Let me take your pulse, to see how good your digestion is. Hmm, strong but rather fast. You’re not worried about something, are you?
[Is there anything else I should do with the urine sample?]
Anyway, back to the urine. The next task is to check the colour, for which we use this handy chart. Which is the best match? Yes, I think that’s a good match for shade. Happily your urine is not very dark like this one on the chart – a gross excess of black bile, in which case I would be telling you to go and make your confession to the priest at once, for he would be able to do more for your soul than I could do for your body.
We can find out a lot from the shade and content of the urine, but is it sweet or salty? There is only one way to test this...and please do not try this at home! [Physician pauses, tentatively tips up the flask, puts a fingertip into the ‘urine’ and transfers a drop to his tongue.] Hmm, a bit salty perhaps...but it’s difficult to judge from such a small amount. [Tips up the flask to his lips, takes a good mouthful and rolls it round his tongue. Pupils will normally twig that this is not the genuine item!] Yes, undoubtedly you have an excess of blood in your body.
[An excess of blood – what treatment should I recommend?]
We must restore the balance of the humours by drawing off some blood. Don’t look so alarmed sir, why I draw off the blood of the monks at the Priory up the road every month.
[What do I need to check before I do this?]
Let’s just check on my astrological chart to see if the position of the planets is suitable at the moment.
Why yes, I believe it is. So would you prefer the leeches, these little black worms that fix onto your skin and suck out blood until they are bloated and fall off, or would you prefer a simple cut? [Shows patient the choices. Patient runs out of the room in terror. Physician calls after him] Hey, what about my fee, what about my fee?! Every doctor should take his fee in advance, especially if there’s a chance the patient will die. Ah well, I hope at least I have been able to be of some help to all of you.
1. Comparisons and contrasts can be made with medical practitioners from the Ancient period, focussing on the change sand continuities from Roman practice.
2. Geoff then uses the activity as an introduction to investigating sources to find out how accurate the physician’s information is. It is supposed to be very accurate!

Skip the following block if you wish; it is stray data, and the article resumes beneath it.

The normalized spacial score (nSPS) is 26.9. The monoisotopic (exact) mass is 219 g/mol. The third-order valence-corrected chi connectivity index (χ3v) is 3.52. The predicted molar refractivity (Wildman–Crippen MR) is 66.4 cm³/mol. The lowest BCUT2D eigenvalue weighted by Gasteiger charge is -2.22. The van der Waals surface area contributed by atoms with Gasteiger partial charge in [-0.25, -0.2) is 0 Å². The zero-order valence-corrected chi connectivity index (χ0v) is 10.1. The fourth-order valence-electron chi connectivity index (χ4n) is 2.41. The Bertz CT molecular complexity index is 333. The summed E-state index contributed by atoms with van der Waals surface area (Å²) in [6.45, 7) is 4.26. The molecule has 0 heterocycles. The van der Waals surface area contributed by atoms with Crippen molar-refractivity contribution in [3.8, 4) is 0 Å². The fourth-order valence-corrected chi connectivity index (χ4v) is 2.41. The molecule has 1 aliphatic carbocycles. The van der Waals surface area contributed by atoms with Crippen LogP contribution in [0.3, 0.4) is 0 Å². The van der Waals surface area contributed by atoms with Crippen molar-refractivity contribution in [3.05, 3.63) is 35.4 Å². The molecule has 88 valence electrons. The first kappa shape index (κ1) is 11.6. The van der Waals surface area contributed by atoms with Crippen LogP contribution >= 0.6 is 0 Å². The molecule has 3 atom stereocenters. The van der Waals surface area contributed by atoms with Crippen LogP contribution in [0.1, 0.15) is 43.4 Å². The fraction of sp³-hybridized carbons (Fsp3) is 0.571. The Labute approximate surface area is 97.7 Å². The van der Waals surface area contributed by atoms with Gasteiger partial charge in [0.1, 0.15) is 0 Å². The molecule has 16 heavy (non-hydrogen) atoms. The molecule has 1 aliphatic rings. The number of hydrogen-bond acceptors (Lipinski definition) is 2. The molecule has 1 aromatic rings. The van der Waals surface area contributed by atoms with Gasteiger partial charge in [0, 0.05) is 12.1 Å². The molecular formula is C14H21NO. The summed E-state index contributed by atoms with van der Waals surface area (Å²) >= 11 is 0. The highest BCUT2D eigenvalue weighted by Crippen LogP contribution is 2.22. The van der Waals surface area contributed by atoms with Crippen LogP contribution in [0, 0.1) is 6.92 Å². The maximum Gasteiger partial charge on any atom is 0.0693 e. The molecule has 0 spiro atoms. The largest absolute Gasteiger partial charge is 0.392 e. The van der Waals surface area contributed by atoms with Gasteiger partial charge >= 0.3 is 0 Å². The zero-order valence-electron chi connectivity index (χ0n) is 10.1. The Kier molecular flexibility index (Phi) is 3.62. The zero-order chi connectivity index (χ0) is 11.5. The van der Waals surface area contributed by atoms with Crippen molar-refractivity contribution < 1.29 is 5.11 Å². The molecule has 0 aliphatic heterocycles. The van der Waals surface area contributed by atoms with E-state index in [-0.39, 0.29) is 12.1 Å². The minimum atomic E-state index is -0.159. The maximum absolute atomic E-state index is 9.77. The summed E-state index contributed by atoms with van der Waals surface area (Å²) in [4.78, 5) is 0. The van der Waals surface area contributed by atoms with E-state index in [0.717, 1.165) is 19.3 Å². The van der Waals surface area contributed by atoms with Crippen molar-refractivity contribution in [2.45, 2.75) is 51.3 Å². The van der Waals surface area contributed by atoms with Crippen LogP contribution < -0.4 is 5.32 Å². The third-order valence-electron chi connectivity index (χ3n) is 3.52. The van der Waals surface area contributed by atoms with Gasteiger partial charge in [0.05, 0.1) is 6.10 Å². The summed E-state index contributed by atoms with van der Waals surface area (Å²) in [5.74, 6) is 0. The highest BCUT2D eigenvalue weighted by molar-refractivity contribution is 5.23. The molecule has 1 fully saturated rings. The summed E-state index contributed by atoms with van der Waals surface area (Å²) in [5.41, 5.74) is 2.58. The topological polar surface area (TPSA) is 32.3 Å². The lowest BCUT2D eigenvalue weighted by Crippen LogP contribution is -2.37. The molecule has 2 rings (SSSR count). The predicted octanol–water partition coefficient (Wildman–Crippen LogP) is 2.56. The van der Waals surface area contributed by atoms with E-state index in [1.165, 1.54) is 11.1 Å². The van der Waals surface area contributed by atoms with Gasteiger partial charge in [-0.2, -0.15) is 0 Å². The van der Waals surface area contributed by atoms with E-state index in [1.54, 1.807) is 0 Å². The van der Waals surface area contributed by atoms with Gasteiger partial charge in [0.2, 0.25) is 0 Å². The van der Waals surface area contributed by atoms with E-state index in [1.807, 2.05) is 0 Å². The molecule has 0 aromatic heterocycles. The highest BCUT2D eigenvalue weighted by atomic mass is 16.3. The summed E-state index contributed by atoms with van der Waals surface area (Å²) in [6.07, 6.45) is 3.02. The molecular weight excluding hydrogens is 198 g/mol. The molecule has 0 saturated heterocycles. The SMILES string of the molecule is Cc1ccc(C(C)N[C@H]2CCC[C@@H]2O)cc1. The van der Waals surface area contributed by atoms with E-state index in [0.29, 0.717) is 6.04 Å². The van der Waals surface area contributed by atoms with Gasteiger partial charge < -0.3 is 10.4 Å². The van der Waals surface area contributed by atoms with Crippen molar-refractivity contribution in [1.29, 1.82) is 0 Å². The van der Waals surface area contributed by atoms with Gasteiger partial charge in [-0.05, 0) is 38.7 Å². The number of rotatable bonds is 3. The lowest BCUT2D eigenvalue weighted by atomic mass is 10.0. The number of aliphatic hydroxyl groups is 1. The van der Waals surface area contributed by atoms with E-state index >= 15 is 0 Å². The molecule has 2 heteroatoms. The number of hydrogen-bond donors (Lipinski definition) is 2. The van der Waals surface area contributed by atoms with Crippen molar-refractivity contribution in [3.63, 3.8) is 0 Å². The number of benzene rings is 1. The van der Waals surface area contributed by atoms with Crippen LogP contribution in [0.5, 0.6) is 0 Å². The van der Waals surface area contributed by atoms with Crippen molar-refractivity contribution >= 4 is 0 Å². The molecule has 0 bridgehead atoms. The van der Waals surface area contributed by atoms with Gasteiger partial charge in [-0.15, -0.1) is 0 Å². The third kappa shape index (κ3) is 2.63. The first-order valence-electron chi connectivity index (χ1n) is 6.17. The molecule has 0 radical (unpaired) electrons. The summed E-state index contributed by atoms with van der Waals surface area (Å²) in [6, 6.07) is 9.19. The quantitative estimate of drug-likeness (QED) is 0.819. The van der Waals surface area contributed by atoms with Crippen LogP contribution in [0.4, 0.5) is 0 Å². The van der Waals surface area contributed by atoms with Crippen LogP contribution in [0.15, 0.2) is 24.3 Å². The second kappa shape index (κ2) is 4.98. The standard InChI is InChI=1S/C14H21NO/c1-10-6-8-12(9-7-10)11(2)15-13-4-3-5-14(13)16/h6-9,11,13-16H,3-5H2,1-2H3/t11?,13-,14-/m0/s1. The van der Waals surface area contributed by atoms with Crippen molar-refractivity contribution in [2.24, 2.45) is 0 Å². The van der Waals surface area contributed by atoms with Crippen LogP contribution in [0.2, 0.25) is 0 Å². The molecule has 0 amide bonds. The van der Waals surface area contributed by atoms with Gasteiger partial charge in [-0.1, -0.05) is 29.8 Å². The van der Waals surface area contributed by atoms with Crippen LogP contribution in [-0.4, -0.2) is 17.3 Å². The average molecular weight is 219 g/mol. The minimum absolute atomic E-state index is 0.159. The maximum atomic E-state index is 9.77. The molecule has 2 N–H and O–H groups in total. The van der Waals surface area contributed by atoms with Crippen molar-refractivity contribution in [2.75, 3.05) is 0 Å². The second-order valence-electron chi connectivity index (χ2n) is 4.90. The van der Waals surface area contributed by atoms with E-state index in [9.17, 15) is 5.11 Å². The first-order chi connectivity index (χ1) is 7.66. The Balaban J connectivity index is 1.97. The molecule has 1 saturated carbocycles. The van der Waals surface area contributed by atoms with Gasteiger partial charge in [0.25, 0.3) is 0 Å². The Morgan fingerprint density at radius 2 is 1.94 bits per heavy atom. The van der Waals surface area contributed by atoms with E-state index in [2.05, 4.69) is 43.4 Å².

3. Further follow up can feature pupils adopting the role of a medieval physician and deciding how they would treat patients with particular symptoms.
A Variation – If No Stooge is Available
If no stooge is available you might greet pupils in character with something like the following paragraph, then talk through the main spiel as appropriate:
‘May I introduce myself? I am Oswald of Ormskirk. Your teacher was feeling off colour this morning and could not get an appointment with his twenty-first century doctor, so summoned me forward in time from what you call the Middle Ages. (He’s very clever like that - did you know?) So he cannot be with you, but said that I should come along instead and tell you about how I, one of the most respected local medieval physicians, find out what illness someone has and decide on a suitable treatment. I understand you are studying the topic. Well,...’
- How often have you used this kind of hot-seating before with this class? Does the frequency of use affect its effectiveness and, if so, what effects will this have on your overall course planning?
- What did students learn about change and continuity as well as about the specifics of the work of a medieval doctor?
- When and how will you refer back to this session later in your course? Will this reference back be more effective because of the use of hot-seating?
- Did you enjoy the activity yourself? If so, why?